Part two which ranges from the 1960s to around 1980 focuses on the impact of an emergent mass consumption society. Chapter four looks at the evolution of the waste stream that was not only characterized by a quantitative growth but also by a change in qualitative composition. Plastics was one of the most important new components that could not easily be incinerated without setting free toxic substances. Health and environmental problems thus came into the focus and chapter five looks at the interaction of the dimensions that related to this “politicization of waste” (p. 157). The key factor for bringing the streams of waste on the political agenda was toxic waste scandals. In the early 1970s, the national government in both countries passed legislation to show its political will. Chapter six looks at the practitioners’ responses to this changing environment. Implementation of the Control of Pollution Act of 1974 in Britain faced difficulties with city and county councils fighting over operational procedures and economic restraints. In Germany there was less financial strain, more cooperation, and even more privatization. This was especially true with respect to recycling. While in Great Britain waste disposal authorities remained reluctant, in Germany people and city councils were willing to back a system that did not pay for itself. Private contractors were encouraged to move in by means of guaranteed prices. Many problems remained, however, and the Federal Republic exported a good deal of the trash it could not handle to the German Democratic Republic thus contributing to the country’s environmental problems. For the development in the GDR that is barely touched upon in the analysis, see: Christian Möller, Der Traum vom ewigen Kreislauf. Abprodukte, Sekundärrohstoffe und Stoffkreisläufe im “Abfall-Regime” der DDR (1945–1990), in: Technikgeschichte 81 (2014), pp. 61–89.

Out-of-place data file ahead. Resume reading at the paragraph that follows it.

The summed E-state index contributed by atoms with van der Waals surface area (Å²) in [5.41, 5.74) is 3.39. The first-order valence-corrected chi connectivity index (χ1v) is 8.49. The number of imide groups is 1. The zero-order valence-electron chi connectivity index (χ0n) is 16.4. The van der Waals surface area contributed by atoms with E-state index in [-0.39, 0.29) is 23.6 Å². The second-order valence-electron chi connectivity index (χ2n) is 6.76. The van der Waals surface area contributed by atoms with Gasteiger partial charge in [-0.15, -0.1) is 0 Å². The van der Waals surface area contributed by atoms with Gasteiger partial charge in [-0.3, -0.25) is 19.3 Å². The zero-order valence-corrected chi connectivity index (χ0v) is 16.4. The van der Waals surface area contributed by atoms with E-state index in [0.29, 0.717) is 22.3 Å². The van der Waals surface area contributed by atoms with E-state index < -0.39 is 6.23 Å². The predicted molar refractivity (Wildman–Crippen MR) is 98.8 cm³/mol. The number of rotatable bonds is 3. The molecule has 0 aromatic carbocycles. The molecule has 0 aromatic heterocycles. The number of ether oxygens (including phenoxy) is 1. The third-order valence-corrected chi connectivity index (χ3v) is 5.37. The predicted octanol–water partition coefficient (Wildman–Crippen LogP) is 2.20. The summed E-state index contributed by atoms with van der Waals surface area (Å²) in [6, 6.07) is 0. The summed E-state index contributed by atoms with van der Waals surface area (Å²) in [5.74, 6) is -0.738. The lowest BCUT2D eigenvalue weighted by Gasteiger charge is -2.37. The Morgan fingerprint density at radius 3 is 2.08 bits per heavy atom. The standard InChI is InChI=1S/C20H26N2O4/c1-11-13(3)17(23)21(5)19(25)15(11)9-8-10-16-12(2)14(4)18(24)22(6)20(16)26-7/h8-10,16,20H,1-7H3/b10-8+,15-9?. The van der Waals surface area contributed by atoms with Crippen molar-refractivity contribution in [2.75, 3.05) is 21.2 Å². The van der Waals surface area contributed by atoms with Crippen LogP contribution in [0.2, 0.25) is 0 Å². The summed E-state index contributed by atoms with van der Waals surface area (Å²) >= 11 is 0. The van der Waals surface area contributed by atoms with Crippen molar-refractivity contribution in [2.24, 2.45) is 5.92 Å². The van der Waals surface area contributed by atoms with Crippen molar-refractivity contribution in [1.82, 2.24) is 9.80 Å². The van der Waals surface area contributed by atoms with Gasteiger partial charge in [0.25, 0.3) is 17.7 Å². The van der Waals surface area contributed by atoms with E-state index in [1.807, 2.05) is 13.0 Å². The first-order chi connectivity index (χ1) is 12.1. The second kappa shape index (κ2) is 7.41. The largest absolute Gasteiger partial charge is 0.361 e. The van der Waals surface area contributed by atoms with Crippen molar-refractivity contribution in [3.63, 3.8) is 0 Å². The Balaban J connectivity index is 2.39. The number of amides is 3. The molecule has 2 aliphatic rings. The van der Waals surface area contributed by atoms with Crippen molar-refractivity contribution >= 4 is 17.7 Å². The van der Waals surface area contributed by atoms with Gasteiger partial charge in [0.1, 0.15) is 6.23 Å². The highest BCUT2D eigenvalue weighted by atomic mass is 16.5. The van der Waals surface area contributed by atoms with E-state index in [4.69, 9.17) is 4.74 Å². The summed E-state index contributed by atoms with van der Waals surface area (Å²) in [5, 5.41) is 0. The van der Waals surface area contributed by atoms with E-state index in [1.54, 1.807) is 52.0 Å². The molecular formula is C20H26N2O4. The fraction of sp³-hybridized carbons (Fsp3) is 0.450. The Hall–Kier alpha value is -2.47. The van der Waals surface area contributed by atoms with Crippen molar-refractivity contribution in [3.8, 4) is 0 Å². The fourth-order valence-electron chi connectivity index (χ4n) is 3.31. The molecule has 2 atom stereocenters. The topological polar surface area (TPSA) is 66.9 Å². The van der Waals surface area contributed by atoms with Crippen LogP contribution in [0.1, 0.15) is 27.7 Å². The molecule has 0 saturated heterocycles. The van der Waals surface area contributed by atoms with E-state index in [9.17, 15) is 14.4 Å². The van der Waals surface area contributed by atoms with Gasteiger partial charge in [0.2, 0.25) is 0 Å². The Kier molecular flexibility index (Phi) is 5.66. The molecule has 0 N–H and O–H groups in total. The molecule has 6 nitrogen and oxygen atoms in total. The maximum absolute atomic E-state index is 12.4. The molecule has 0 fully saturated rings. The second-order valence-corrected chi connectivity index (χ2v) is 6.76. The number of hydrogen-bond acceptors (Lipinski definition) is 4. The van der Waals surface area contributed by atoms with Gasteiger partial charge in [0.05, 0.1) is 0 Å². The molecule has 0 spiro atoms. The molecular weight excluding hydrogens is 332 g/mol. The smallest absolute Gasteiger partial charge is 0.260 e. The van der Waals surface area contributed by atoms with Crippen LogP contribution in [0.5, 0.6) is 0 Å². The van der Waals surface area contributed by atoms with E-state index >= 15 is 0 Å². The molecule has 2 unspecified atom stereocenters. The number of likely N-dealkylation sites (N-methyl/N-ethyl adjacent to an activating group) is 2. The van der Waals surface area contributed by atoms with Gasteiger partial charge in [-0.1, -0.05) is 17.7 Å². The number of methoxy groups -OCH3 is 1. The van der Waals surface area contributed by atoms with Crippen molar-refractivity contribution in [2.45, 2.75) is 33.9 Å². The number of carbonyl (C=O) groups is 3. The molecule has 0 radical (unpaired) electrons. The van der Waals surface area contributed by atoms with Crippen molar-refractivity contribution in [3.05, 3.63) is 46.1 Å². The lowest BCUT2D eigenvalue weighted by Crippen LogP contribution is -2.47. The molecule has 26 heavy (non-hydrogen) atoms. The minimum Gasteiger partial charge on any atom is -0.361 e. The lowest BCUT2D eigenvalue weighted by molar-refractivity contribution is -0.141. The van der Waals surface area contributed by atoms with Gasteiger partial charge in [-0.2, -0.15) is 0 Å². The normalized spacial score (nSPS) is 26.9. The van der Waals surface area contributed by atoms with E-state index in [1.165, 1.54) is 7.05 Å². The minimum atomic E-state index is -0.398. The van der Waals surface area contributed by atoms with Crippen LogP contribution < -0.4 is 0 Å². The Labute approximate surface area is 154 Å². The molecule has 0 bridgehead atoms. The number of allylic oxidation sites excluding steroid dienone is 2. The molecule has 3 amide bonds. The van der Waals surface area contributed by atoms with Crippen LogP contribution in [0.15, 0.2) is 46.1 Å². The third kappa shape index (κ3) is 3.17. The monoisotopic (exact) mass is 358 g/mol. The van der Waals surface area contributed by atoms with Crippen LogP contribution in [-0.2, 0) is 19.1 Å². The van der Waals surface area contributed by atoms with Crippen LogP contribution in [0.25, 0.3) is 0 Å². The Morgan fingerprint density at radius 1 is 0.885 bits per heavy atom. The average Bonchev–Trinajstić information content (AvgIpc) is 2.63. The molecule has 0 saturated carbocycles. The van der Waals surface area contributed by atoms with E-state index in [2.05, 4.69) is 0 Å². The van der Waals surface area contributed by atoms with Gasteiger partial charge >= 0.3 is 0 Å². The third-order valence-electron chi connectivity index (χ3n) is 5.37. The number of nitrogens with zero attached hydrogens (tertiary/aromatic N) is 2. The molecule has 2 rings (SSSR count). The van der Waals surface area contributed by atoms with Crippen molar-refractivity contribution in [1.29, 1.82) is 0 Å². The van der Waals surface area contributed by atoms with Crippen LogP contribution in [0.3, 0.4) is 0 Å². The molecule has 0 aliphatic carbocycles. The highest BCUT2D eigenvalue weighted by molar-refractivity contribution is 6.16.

The third part of the book ranges from 1980 to the present. Chapter seven discusses the developments in relation to statistical problems. It is remarkable how little contemporary actors knew in detail about the dimensions of the waste problem. There was nevertheless a real sense of crisis facing a lack of space for disposal, toxic material and an ever more complex stream of waste. Although Great Britain and Germany were faced with essentially similar problems, their approaches for tackling them differed as they perceived the underlying reasons in different ways. In Britain, the conservative government saw the public sector as the problem and aimed for an organizational solution. In Germany, the problem was perceived as an environmental one that needed to be approached by a re-conceptualization of waste in general. The effects of new legislation were long-term rather than immediate as chapter eight illustrates. The introduction of the “Duales System” in Germany ensured that the private sector was obliged for taking care of and financing the recycling of its packaging and the problem of space was overcome by a “triumph of incineration over land-filling” (p. 279). In Great Britain, the Environmental Protection Act of 1990 recognized the safeguarding of the environment in a broader sense. However, land-filling remained the central solution as it was relatively cheap and thus went well with the fiscal considerations that still stood at the center.